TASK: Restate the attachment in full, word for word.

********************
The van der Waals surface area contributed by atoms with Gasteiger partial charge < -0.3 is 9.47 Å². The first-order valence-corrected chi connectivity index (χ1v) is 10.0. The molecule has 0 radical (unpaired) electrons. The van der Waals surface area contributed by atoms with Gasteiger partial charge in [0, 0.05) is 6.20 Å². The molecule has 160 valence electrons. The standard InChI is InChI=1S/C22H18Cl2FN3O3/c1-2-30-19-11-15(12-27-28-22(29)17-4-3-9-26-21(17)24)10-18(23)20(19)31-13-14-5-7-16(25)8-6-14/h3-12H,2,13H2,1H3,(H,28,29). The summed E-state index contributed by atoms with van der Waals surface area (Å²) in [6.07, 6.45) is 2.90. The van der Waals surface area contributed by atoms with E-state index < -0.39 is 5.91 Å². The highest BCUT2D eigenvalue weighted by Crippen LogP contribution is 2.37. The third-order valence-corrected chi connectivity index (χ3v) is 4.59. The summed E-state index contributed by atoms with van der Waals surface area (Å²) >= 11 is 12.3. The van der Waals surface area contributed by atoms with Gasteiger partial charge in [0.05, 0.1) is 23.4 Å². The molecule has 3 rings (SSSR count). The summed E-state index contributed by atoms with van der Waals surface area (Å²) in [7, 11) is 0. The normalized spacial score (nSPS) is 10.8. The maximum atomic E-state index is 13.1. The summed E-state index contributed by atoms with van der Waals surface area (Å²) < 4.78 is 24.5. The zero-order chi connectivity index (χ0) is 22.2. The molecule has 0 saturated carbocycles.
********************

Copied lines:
The van der Waals surface area contributed by atoms with Gasteiger partial charge < -0.3 is 9.47 Å². The first-order valence-corrected chi connectivity index (χ1v) is 10.0. The molecule has 0 radical (unpaired) electrons. The van der Waals surface area contributed by atoms with Gasteiger partial charge in [0, 0.05) is 6.20 Å². The molecule has 160 valence electrons. The standard InChI is InChI=1S/C22H18Cl2FN3O3/c1-2-30-19-11-15(12-27-28-22(29)17-4-3-9-26-21(17)24)10-18(23)20(19)31-13-14-5-7-16(25)8-6-14/h3-12H,2,13H2,1H3,(H,28,29). The summed E-state index contributed by atoms with van der Waals surface area (Å²) in [6.07, 6.45) is 2.90. The van der Waals surface area contributed by atoms with E-state index < -0.39 is 5.91 Å². The highest BCUT2D eigenvalue weighted by Crippen LogP contribution is 2.37. The third-order valence-corrected chi connectivity index (χ3v) is 4.59. The summed E-state index contributed by atoms with van der Waals surface area (Å²) >= 11 is 12.3. The van der Waals surface area contributed by atoms with Gasteiger partial charge in [0.05, 0.1) is 23.4 Å². The molecule has 3 rings (SSSR count). The summed E-state index contributed by atoms with van der Waals surface area (Å²) in [7, 11) is 0. The normalized spacial score (nSPS) is 10.8. The maximum atomic E-state index is 13.1. The summed E-state index contributed by atoms with van der Waals surface area (Å²) < 4.78 is 24.5. The zero-order chi connectivity index (χ0) is 22.2. The molecule has 0 saturated carbocycles.